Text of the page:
It looks like much of the Wolverine/Sabretooth rivalry is boiled down into a single story, however I believe the cartoon will get a lot of mileage out of this. While this rivalry comes up throughout many UXM issues, it's most fleshed out in the Wolverine solo series, which you can find all my coverage of here. I have to say that I actually prefer how the cartoon is handling this rivalry compared to the comics. Based on my reading so far, it really seems like this rivalry wasn't too well thought out and as time goes on different writer's are trying to backfill their history. I like that the deep, personal vendetta and uncomfortable history between these two is present right from the start.
#5: Captive Hearts (January 1993)
Cyclops and Jean are kidnapped by the Morlocks. The rest of the X-Men team go into the tunnels to save them, resulting in Storm fighting Callisto for control of the Morlock population.
Even moreso than the previous issues, this one is really taking EVERY Morlock story that has taken place up until this point in publishing and condensed it into a single story. I'm actually not mad about that or anything, as the comic does a good job of explaining who they are and how the X-Men relate to them. Also, the Morlock stories include some of my favorite moments of all time.
My favorite moment of all time (through 1990 but still probably in the top spot) is from Storm's battle with Callisto in UXM # 170. It's more powerful in the comics as Storm is doing it to save Kitty's life. it ends with Storm stabbing Callisto in the heart, and it's after many issues setting up Storm being conflicted between her role as Team Leader and humanist. This battle is in the episode, but it's watered down. I liked it though. They even seem to have lightsabers. I covered the full comic (and the whole Storm transformational arc) in 19: UXM 158 - 173 (Storm's Transformation! Also Rogue, Wolverine in Japan, and the Morlocks).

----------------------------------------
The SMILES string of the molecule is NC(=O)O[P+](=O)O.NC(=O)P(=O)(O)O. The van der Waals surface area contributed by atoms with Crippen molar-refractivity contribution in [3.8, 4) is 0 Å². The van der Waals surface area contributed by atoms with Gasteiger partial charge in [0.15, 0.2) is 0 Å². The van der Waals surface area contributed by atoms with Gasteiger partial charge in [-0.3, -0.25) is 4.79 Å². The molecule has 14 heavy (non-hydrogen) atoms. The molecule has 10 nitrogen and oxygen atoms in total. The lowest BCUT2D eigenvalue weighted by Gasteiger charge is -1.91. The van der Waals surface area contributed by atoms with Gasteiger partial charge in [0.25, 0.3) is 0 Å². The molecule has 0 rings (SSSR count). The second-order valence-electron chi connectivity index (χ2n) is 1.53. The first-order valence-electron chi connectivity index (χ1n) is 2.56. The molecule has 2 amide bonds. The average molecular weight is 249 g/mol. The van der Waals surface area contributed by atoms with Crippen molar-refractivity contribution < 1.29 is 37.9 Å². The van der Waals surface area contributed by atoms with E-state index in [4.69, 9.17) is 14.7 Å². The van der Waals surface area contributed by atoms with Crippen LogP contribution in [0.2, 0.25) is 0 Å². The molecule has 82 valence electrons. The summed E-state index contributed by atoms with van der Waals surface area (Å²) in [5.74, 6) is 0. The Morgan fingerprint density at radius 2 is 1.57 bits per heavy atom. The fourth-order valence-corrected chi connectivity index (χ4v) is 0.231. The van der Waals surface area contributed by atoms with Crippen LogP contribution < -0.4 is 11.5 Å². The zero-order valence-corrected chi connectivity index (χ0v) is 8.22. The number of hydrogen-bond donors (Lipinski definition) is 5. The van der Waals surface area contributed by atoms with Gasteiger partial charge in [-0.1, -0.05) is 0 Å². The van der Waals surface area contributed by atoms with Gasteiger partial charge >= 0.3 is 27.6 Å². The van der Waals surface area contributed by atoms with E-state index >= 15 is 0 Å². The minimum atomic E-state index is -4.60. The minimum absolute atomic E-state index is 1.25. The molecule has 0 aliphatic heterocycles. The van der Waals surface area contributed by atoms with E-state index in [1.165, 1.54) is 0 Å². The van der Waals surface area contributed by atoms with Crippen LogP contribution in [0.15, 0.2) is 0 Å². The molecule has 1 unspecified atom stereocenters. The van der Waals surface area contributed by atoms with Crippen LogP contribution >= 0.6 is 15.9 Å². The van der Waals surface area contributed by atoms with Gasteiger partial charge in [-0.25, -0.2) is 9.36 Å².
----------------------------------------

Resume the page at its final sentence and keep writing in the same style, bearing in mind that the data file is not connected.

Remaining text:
Another adaption stemming from the action in UXM #170 is Callisto kidnapping Warren (Angel) and wanting to marry him, but in the episode Scott is filling in since Warren isn't in the cartoon.
My fourth favorite moment of all time comes from UXM # 195 when Wolverine tells Kitty she's in charge (fully covered here). Now while none of that element comes through here (no Kitty), 195 features Annalee from the Morlocks kidnapping the Power Pack. We at least get a lot of Annalee in this episode, none of the other stuff.
We also get heavy focus on the Morlocks who spend most of their time with X-Factor such as Leach, Tarbaby, Erg, and Ape. In addition, two other Morlocks in the background of this issue come from the Mutant Massacre era. I specifically saw Tommy, the first Morlock to die during the Mutant Massacre (In UXM # 210) and another one who can turn into a dinosaur, who I believe first showed up as one of the rogue Morlocks (tunnelers) in an X-Factor # 11 near the end of the Mutant Massacre.
Storm's claustrophia is shoehorned in. And of course, I'll leave you with the most memed image on the internet which came from this episode: